A) You’ve paid interest on your student loans (or on behalf of a dependent)
It’s no fun putting some of your hard-earned money toward paying off interest that’s accrued on your debt, but the good news is you could get a “student loan tax credit” for doing so. The more student debt you owe, the more interest you’re likely paying every time you make a payment – and that means the more you can deduct from your taxes. If you’re digging through the tax forms you got in the mail this year, keep an eye out for the Form 1098-E. This form from your student loan lender will let you know how much interest you’ve paid; you’ll use this to determine how much you can deduct when you file your taxes (up to $2,500 for single filers). If you didn’t get a Form 1098-E from your lender, it might mean you paid $600 or less in interest in the past year – but you can still take this deduction, even without the form.
Did you pay down interest that accrued on your student loans, while on an Income Based Repayment or Income Contingent Repayment plan?
Here’s some extra good news for those who have signed up for an Income Based Repayment or Income Contingent Repayment plan: not only is your monthly student loan repayment lower, you can still take the interest deduction mentioned above, too. According to IRS law, you’re allowed to deduct interest that you paid on qualified student loans regardless of your repayment plan. That’s a win-win in the short term. Just remember: if the federal government ends up forgiving some of your student loan debt due to Federal Student Loan Forgiveness Programs in the future, you’ll have to pay taxes on any amount that is forgiven.
Do you make less than $75,000 as a single filer ($150,000 for joint filers)?
To be eligible to deduct all or some of your student loan interest during tax time, you’ll need to have a
modified adjusted gross income of less than $75,000, or $150,000 if filing jointly. With the average post-college salary hovering around $45,000 annually, many recent college graduates will qualify.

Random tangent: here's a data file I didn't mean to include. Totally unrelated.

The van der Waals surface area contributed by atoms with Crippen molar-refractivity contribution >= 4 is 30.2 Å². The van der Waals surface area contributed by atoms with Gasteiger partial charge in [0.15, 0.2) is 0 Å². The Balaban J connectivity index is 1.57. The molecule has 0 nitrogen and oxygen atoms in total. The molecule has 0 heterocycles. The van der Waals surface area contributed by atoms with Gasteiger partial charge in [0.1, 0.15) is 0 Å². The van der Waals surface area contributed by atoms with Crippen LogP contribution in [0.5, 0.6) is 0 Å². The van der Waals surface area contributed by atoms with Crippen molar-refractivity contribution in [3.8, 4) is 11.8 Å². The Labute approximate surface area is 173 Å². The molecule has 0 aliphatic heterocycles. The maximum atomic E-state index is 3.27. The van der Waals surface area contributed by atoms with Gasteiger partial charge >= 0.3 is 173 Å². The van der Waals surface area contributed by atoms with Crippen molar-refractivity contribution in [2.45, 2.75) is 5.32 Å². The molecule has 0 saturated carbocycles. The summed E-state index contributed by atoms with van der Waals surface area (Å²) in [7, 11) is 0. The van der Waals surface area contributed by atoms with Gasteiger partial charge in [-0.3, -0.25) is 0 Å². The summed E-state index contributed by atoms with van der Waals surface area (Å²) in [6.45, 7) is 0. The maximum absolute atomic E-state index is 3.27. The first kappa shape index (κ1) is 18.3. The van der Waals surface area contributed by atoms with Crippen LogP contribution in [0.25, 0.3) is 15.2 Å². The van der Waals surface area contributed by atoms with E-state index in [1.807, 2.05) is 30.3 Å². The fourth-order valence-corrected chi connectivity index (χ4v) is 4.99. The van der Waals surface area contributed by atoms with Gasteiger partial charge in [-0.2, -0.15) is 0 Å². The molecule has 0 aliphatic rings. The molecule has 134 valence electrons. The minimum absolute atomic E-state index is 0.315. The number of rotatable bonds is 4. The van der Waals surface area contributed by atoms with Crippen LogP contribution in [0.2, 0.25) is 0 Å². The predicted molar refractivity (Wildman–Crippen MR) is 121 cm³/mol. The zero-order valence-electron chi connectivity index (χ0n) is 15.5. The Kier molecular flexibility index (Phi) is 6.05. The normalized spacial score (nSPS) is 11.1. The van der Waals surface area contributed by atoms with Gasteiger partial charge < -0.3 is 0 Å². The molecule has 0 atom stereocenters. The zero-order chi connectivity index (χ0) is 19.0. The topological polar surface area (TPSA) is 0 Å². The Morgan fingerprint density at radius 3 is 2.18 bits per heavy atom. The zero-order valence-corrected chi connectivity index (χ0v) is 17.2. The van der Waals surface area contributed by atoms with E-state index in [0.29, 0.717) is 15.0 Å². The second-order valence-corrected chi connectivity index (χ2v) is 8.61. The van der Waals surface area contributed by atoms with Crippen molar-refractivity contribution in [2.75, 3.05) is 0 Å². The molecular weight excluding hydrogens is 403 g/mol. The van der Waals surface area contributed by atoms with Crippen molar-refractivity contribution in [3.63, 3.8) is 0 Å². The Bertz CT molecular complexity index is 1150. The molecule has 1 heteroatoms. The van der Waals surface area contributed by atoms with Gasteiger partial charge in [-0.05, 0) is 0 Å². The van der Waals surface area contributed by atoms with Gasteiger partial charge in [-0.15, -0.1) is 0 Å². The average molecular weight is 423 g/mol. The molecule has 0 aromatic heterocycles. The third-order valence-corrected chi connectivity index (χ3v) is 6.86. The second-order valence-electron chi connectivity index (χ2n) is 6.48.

B) You paid for tuition, fees and other education expenses for an undergraduate degree or continuing education
Are you still in school or did you just graduate with a four-year degree this past year? Thanks to the American Opportunity credit, you could qualify for a nice refund, If you paid for tuition, fees, books or other qualified education expenses and you attended school for at least half time for the tax year that you’re filing for, you could be able to take advantage of this credit for the first four years you attend school. The American Opportunity Tax Credit will cover 100 percent of the first $2,000 in qualified expenses and then 25 percent of expenses after that up to $2,500. If you’re not pursuing a degree but you spent money on job training or other qualified education, you’re still in luck: you may be able to apply for the Lifetime Learning credit. This is meant for folks that are continuing their education but not necessarily pursuing a degree. You can claim up to $2,000 per tax return with this credit. Keep in mind you can only claim one of the two credits listed above, not both.
Where and how can you claim these student loan tax credits and deductions?
Phew – that’s a lot of tax breaks to keep in mind! So just how do you file your taxes to take advantage of all that? IRS Form 8863 and Form 1040 for tax break and student loan interest deductions are going to be the two areas to pay attention to when you file your taxes. Of course, if you have a relatively straight-forward tax situation, you should be able to file your taxes through online software and receive the appropriate prompts to claim your deductions and your credits.
Good luck – and happy filing!